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Matthew Freeman is a Brooklyn based playwright with a BFA from Emerson College. His plays include THE DEATH OF KING ARTHUR, REASONS FOR MOVING, THE GREAT ESCAPE, THE AMERICANS, THE WHITE SWALLOW, AN INTERVIEW WITH THE AUTHOR, THE MOST WONDERFUL LOVE, WHEN IS A CLOCK, GLEE CLUB, THAT OLD SOFT SHOE and BRANDYWINE DISTILLERY FIRE. He served as Assistant Producer and Senior Writer for the live webcast from Times Square on New Year's Eve 2010-2012. As a freelance writer, he has contributed to Gamespy, Premiere, Complex Magazine, Maxim Online, and MTV Magazine. His plays have been published by Playscripts, Inc., New York Theatre Experience, and Samuel French.

Tuesday, December 09, 2008

Top Ten Plays - New York Magazine

Who knew Fela, South Pacific, Gypsy, On The Town and Hair were "plays?"

12 comments:

Aaron Riccio said...

Oh god. They need a theater critic. No offense to Dan Kois, but not only is that not a list of "plays" (as you point out), but it's a mystery as to how consensus was reached on this list. I can't wait to put together my top ten.

Freeman said...

And, of course, When is a Clock is SORELY overlooked.

bfuqua said...

Good point, but have you seen the current "Gypsy"? I've never been a fan all the umpteen times I've seen it prior. I also wouldn't call it a traditional musical (in a "razzle-dazzle" sense"), but this production is an absolute revelation. (My bf Steve adored it and he detests musicals). The text and songs and (minor) dance is so emotionally grounded that it really does play like a, well, play. Seriously.
It's only running through March so get a ticket while you can.

Anonymous said...

Yeah, at least Gypsy was an electric night at the theater. Hunting and Gathering, not so much...

Ian G said...

Once again, NY Mag holds fast to the belief that theatre in NYC only gets done on Broadway, except when they feel like slumming it and venturing in the the deliciously tatty, seedy world of off-Broadway, like the Public Theater, and Playwrights Horizons, who still practice the old-school shoestring-budget aesthetic. Please. Unless you're a society heiress, NY Mag has printed almost nothing worth reading for about 25 years.

Plus, there are exactly three new works, and that's only if you count "Blasted" (not really new, just new to NYC) and "Fela!" (new-ish, but largely a recreation of an old nightclub act).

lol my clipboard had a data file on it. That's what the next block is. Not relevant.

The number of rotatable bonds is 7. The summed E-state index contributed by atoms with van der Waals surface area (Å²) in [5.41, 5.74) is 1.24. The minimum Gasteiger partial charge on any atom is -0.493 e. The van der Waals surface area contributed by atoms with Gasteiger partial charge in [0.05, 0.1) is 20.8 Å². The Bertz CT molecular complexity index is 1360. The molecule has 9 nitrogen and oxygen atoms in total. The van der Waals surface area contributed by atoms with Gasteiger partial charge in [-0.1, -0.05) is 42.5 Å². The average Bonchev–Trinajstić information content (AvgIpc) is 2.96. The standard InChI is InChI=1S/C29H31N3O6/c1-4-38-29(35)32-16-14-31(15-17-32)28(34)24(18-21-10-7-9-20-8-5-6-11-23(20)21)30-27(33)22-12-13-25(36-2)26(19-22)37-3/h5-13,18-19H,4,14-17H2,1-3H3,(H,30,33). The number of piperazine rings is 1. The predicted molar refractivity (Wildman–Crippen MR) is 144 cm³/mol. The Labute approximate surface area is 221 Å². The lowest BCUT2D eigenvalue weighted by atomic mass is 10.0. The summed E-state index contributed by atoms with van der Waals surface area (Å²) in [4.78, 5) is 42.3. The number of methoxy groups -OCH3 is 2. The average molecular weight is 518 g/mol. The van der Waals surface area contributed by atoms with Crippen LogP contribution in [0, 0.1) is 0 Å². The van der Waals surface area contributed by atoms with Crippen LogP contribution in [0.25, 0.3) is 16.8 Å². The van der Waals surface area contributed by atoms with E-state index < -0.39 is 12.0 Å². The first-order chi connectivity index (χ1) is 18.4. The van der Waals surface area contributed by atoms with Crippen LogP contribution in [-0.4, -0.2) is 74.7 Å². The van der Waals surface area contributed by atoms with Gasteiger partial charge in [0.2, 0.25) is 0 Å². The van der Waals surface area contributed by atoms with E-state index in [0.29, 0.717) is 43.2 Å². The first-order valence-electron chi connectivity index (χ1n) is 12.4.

Take those out, and you're left with exactly one truly new play.

Seriously? NY Mag's theater journos need to get out more.

Dan said...

No offense taken!

It is, admittedly, hard to put together a top ten list when the magazine's critic left in September. And I would be thrilled if the magazine began paying more attention to smaller shows. That said, we are a weekly with limited space, and are rarely going to cover more than two shows a week, at best, which means that many, many, many shows fall through the cracks.

How did we reach consensus? Through long, long conversations, as you can probably imagine. The lack of a critic means, of course, that the list doesn't really reflect any one person's sensibility, as it would if McCarter had made it, but those are the breaks. Next year's list, presumably made by whoever eventually becomes the full-time critic, will read quite differently, I'm sure.

"Plays": C'mon, dudes.

Freeman said...

Dan -

Thanks for responding, being straight-up, and being such a good sport! Top ten lists are there to inspire just this kind of conversation, for good or ill.

bfuqua said...

Semantics, guys. They did have "plays" on there as well, right?
Maybe the recession forced them to cut down on pages and, consequently, we're having this invigorating discourse.
Ain't it fun?!

Ian G said...

Alright, given the critic-less-ness and consequent last-minute committee decisions, maybe I need to cut 'em some slack.

I still maintain that Top Ten lists are inherently ridiculous unless you've seen literally everything, which is impossible (though it is feasible to see everything on Broadway in a given season). But even so, NY Mag's scope of theatre coverage is much narrower than any other print or online publication's (even the New Yorker ventures into the indie world now and again), and to put out a Top Ten given how little they've actually covered seems particularly odd. But that may not be something any NY Mag arts editor or writer can help much; if they're only given so much space, then that's that.

Martin-nytheatre.com said...

Matt
I am shocked by this surprisingly snobbish comment! Of course SOUTH PACIFIC, GYPSY, HAIR, and ON THE TOWN are plays. Musical plays are American drama's great contribution to the artform. Do all the songs in TWELFTH NIGHT keep it from being a play?

Freeman said...

Martin -

Well I guess I'm used to there being a clear difference between "musicals" and "straight plays." It's a distinction that seems made pretty regularly, so I don't view the comment as snobbish. I'm not looking down on Gypsy; I was just being a bit glib about what counts as a "play."

Martin-nytheatre.com said...

Inclusiveness, my friend, that's the key!